In “Fallen Kingdom,” director J. A. Bayona (“A Monster Calls”) channeled classic horror in collaboration with ILM, especially during the final battle in a Gothic mansion between Blue, the heroic Velociraptor, and the new weaponized monster hybrid, the Indoraptor. While the most important elements for the Indoraptor came from animal references (dinos, cats, dogs), they also looked at “Nosferatu” for the the claws, Also, the design of the arms were very long. That made it creepy and almost human.
And rounding out the year are several noteworthy contenders: “Welcome to Marwen,” “Mortal Engines,” “Mary Poppins Returns,” “Fantastic Beasts: The Crimes of Grindelwald,” and “Bumblebee.”
Robert Zemeckis returns to performance-captured animation with “Welcome to Marwen,” inspired by the true story of Mark Hogancamp (Steve Carell), an illustrator who, after surviving a violent attack, heals himself through his artistic imagination. Atomic Fiction/Method Studios and Framestore deliver facial performances that blend doll and human traits, while evoking the look of Hogancamp’s photography.
Universal Pictures and MRC
For the post-apocalyptic actioner, “Mortal Engines,” (directed by Weta artist Christian Rivers and produced by Peter Jackson), Weta delivered mechanized city chases, airship battles, a full-CG villain, Shrike (Stephen Lang), and an alternate future earth. Weta built a new hierarchical layout puppet system that bridged the gap between its urban detail tools and traditionally light vehicle assets, treating London like a vehicle. Shrike, meanwhile, benefited from keyframe animation to create shifts in emotion to accentuate his machine-driven locomotion.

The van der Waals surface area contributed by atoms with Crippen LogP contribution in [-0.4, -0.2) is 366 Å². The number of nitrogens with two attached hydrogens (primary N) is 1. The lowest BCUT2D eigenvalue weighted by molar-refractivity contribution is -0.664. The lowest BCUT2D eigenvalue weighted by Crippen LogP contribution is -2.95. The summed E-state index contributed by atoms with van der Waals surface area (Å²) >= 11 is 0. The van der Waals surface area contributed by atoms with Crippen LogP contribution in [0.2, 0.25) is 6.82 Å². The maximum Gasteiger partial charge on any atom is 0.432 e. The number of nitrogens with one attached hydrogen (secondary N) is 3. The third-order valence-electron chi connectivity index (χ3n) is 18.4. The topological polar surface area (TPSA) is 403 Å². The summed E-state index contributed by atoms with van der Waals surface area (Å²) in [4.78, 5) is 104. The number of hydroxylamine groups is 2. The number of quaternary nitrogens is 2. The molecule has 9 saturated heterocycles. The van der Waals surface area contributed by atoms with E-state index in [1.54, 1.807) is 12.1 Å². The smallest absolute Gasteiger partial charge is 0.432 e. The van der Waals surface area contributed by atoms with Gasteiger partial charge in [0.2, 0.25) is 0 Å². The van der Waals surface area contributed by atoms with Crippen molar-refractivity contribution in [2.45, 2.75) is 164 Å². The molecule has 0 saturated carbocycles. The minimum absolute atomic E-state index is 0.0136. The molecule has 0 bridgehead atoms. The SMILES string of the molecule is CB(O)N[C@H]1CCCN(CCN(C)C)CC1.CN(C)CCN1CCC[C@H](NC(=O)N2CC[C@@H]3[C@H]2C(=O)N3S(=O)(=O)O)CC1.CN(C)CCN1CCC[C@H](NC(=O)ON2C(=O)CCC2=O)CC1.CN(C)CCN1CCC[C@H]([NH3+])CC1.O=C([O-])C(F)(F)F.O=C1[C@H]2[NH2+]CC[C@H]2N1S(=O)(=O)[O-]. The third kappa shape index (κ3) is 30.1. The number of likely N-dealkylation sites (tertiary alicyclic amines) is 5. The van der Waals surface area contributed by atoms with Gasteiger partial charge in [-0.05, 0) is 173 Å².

For Rob Marshall’s Depression-era “Mary Poppins Returns,” starring Emily Blunt as the beloved nanny, Framestore was instrumental in creating not only fantastical environments but the supporting VFX for the choreography of the musical numbers, including the making of the CG music hall stage and forest (integrated with hand-drawn animated characters from L.A.-based Duncan Studio).
Courtesy of Disney
In the “Fantastic Beasts” sequel, Framestore brings the 1920’s Wizarding World to life with 40 creatures, including the giant, lion-like Zouwu and Irish phoenix, the Augurey. Additionally, nearly 100 locations were scanned and texture photographed and combined with 2nd unit plate photography and production designer Stuart Craig’s sets to create Hogwarts, London, New York, and Paris.
In the “Bumblebee” origin movie (marking the live-action directorial debut of Laika’s Travis Knight), ILM was required to make the Autobot as emotive as possible for the 1987 coming of age story starring Hailee Steinfeld. As a result, there’s a lot more human/Transformer interaction, with Bee looking as photo-real as possible. Crucially, ILM went back to the G1 look, and the main challenge was turning the simplified toys into realistic-looking characters and finding ways to use new tech to achieve the vintage effect. They also introduce the “triple changers,” Transformers that turn from bots to ground craft to aircraft.
“Avengers: Infinity War”
“Jurassic World: Fallen Kingdom”
“Mission: Impossible — Fallout”
“Ready Player One”
“Mary Poppins Returns”
“Solo: A Star Wars Story”
“Welcome to Marwen”
“Ant-Man and the Wasp”
“Fantastic Beasts: The Crimes of Grindelwald”
“Isle of Dogs”
“The Nutcracker and the Four Realms”
“A Quiet Place”